Story of Your Life

Story of Your Life Summary

Story of Your Life is narrated by Dr. Louise Banks on the night her daughter is conceived. Throughout the story, she narrates the events of her daughter's future life and recounts the arrival of a breed of aliens, referred to as "heptapods," on Earth. At the beginning of the story, she is approached by a government official, Colonel Weber, and a physicist, Dr. Gary Donnelly. Colonel Weber assigns Dr. Banks and Dr. Donnelly to a "looking glass": one of the communication devices that heptapods have placed at 112 different locations on Earth. Dr. Banks is assigned the task of learning about their language, while Dr. Donnelly is tasked with learning about their physics and mathematics.

Dr. Banks begins by recording spoken heptapod words, including "heptapod," "chair," and "yes." She uses audio recordings because she cannot make heptapod sounds herself, due to the fact that heptapods and humans do not have the same vocal tracts. She then moves on to studying heptapod writing, which she hopes will speed up her the learning process. She begins to compile heptapod words—both spoken and written versions of the same words. The heptapods use a logographic script, which means that they are not phonetically written. Dr. Banks and Dr. Donnelly nickname the two heptapods they communicate with "Flapper" and "Raspberry."

Dr. Banks discovers that their written and spoken languages are unrelated when she moves on to learning about heptapod verbs. In the spectrographs of the spoken language, Dr. Banks can differentiate the subject from the verb. However, in the written language, they are portrayed as a single logogram. Dr. Banks subsequently realizes that the heptapod script is not separated into words; instead, the words are brought together into a single image. Eventually, Dr. Banks realizes that the logograms should instead be called semagrams, because they are irreducible to spoken words. She demonstrates what this means to Dr. Donnelly by drawing a circle with a line through it on a board. This sign means "not allowed," but it does not correspond to any actual spoken words. She realizes that the heptapod written and spoken languages are completely different languages and decides to refer to them as "Heptapod A" (spoken) and "Heptapod B" (written).

The linguists decode the grammar of Heptapod A. They discover that heptapod speech contains free word order and center-embedding of clauses. Both of these features can be found in human languages. They also learn that the way in which semagrams are written (i.e. orientation or rotation) changes their meaning. Additionally, every single line that makes up the semagram must be read together with the rest of the semagram. Dr. Banks learns to write in Heptapod B, but she is not yet fluent.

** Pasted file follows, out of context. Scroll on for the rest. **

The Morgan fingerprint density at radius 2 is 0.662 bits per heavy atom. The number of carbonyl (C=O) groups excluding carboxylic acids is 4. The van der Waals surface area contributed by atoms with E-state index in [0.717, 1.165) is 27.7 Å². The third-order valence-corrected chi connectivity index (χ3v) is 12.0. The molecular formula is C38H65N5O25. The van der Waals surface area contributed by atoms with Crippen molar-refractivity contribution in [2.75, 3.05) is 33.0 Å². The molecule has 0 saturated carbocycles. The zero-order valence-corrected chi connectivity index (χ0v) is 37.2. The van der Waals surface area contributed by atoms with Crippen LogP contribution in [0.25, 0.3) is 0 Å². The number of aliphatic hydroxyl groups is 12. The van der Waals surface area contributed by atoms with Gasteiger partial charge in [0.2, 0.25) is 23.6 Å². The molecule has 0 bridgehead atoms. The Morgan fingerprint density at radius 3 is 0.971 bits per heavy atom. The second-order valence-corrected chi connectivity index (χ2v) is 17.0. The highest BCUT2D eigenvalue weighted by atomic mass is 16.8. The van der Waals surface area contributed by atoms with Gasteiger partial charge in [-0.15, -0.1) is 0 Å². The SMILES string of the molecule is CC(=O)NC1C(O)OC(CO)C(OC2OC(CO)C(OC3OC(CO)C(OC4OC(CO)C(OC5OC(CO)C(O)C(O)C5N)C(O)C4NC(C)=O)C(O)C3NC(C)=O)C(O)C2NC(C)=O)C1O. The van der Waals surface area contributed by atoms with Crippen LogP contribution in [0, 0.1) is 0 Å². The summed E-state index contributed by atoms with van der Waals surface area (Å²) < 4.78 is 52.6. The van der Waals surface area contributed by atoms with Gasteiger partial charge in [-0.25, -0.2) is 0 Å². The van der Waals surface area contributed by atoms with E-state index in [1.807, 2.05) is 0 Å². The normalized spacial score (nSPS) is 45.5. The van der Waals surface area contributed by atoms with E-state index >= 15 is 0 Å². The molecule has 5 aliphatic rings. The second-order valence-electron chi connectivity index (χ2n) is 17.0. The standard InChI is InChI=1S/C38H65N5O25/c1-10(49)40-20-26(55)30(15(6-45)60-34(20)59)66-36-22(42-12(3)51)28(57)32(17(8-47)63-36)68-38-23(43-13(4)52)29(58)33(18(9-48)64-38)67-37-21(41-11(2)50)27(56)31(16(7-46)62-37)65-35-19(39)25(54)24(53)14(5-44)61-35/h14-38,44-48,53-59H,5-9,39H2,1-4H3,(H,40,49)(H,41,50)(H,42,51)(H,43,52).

As Dr. Banks makes advances in heptapod linguistics, the physicists are having less luck. Eventually, however, there is a breakthrough: the heptapods understand Fermat's Principle of Least Time. This principle states that a ray of light will take the fastest possible route to its destination. This requires for the ray to have an understanding of what the fastest possible route is.

Meanwhile, Dr. Banks asks to watch Flapper and Raspberry write semagrams, in order to determine if there is a preferred word order in writing. She discovers that when writing a semagram, they start with a single line that is integral to several different clauses in the sentence. This causes Dr. Banks to infer that "the heptapod had to know how the entire sentence would be laid out before it could write the very first stroke" (123). Later, Dr. Donnelly tells Dr. Banks that the heptapods do not see the universe as humans do. Humans have a causal interpretation of the universe (in which everything is part of a never-ending chain of cause and effect). In contrast, heptapods have a teleological view, in which they seem to know everything that happened and will happen at the same time.

As Dr. Banks becomes fluent in Heptapod B, she notices that it changes the way that she thinks. She wonders if the future is known, then if free will exists. In order for free will to truly exist, then someone cannot know what will happen in their future. However, Dr. Banks wonders, "what if the experience of knowing the future changed a person? What if it evokes a sense of urgency, a sense of obligation to act precisely as she knew she would?" (132). Dr. Banks buys a wooden bowl because she knows it will fall on her daughter's head in the future. This causes her to believe that free will still does exist, to an extent. As she buys the bowl, "the motion didn't feel like something I was forced to do. Instead it seemed just as urgent as my rushing to catch the bowl when it falls on you: an instinct that I felt right in following" (131). She realizes that the heptapods neither have true free will, nor are they completely bound to the future. Instead, their motives for acting simply coincide with the path of history. She reveals that now that she knows the future, "[she] would never act contrary to that future," even though she knows her daughter will die when she is 25 years old (137).

In the end, the heptapods leave after a gift exchange without any real explanation. Dr. Banks is there when they leave, and she knows what she will say because she can now see the future. The story closes in the present, where it is revealed that Banks's daughter's father is Dr. Donnelly. He asks her if she wants to make a baby.